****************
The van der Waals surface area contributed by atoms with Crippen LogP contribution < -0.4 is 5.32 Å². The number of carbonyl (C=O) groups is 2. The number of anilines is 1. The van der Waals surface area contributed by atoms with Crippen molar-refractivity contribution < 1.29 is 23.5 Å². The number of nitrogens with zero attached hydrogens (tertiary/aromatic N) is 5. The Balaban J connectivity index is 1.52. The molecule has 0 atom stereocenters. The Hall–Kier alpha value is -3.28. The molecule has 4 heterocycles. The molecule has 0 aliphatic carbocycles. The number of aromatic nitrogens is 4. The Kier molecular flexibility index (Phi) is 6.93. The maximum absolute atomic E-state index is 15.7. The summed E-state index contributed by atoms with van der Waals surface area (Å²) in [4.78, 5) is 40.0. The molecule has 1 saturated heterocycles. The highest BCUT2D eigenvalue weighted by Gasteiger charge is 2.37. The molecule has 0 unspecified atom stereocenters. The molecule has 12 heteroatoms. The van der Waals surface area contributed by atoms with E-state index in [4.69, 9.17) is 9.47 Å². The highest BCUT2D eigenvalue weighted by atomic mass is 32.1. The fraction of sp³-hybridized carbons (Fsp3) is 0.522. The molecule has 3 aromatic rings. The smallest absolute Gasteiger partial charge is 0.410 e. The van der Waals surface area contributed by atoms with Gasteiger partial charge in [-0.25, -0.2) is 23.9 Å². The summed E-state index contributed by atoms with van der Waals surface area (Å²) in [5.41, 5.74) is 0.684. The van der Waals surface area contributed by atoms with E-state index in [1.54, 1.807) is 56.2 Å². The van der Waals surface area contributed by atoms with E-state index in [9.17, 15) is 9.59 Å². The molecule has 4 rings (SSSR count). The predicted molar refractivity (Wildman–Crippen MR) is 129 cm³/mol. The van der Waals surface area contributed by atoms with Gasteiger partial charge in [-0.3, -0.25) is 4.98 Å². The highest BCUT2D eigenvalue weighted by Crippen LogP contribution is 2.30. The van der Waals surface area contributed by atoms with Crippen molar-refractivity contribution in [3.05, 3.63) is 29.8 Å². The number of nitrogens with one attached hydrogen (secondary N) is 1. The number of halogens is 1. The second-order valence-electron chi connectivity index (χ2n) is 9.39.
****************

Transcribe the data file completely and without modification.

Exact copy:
The van der Waals surface area contributed by atoms with Crippen LogP contribution < -0.4 is 5.32 Å². The number of carbonyl (C=O) groups is 2. The number of anilines is 1. The van der Waals surface area contributed by atoms with Crippen molar-refractivity contribution < 1.29 is 23.5 Å². The number of nitrogens with zero attached hydrogens (tertiary/aromatic N) is 5. The Balaban J connectivity index is 1.52. The molecule has 0 atom stereocenters. The Hall–Kier alpha value is -3.28. The molecule has 4 heterocycles. The molecule has 0 aliphatic carbocycles. The number of aromatic nitrogens is 4. The Kier molecular flexibility index (Phi) is 6.93. The maximum absolute atomic E-state index is 15.7. The summed E-state index contributed by atoms with van der Waals surface area (Å²) in [4.78, 5) is 40.0. The molecule has 1 saturated heterocycles. The highest BCUT2D eigenvalue weighted by Gasteiger charge is 2.37. The molecule has 0 unspecified atom stereocenters. The molecule has 12 heteroatoms. The van der Waals surface area contributed by atoms with E-state index in [4.69, 9.17) is 9.47 Å². The highest BCUT2D eigenvalue weighted by atomic mass is 32.1. The fraction of sp³-hybridized carbons (Fsp3) is 0.522. The molecule has 3 aromatic rings. The smallest absolute Gasteiger partial charge is 0.410 e. The van der Waals surface area contributed by atoms with Gasteiger partial charge in [-0.25, -0.2) is 23.9 Å². The summed E-state index contributed by atoms with van der Waals surface area (Å²) in [5.41, 5.74) is 0.684. The van der Waals surface area contributed by atoms with E-state index in [1.54, 1.807) is 56.2 Å². The van der Waals surface area contributed by atoms with E-state index in [9.17, 15) is 9.59 Å². The molecule has 4 rings (SSSR count). The predicted molar refractivity (Wildman–Crippen MR) is 129 cm³/mol. The van der Waals surface area contributed by atoms with Gasteiger partial charge in [-0.3, -0.25) is 4.98 Å². The highest BCUT2D eigenvalue weighted by Crippen LogP contribution is 2.30. The van der Waals surface area contributed by atoms with Crippen molar-refractivity contribution in [3.05, 3.63) is 29.8 Å². The number of nitrogens with one attached hydrogen (secondary N) is 1. The number of halogens is 1. The second-order valence-electron chi connectivity index (χ2n) is 9.39.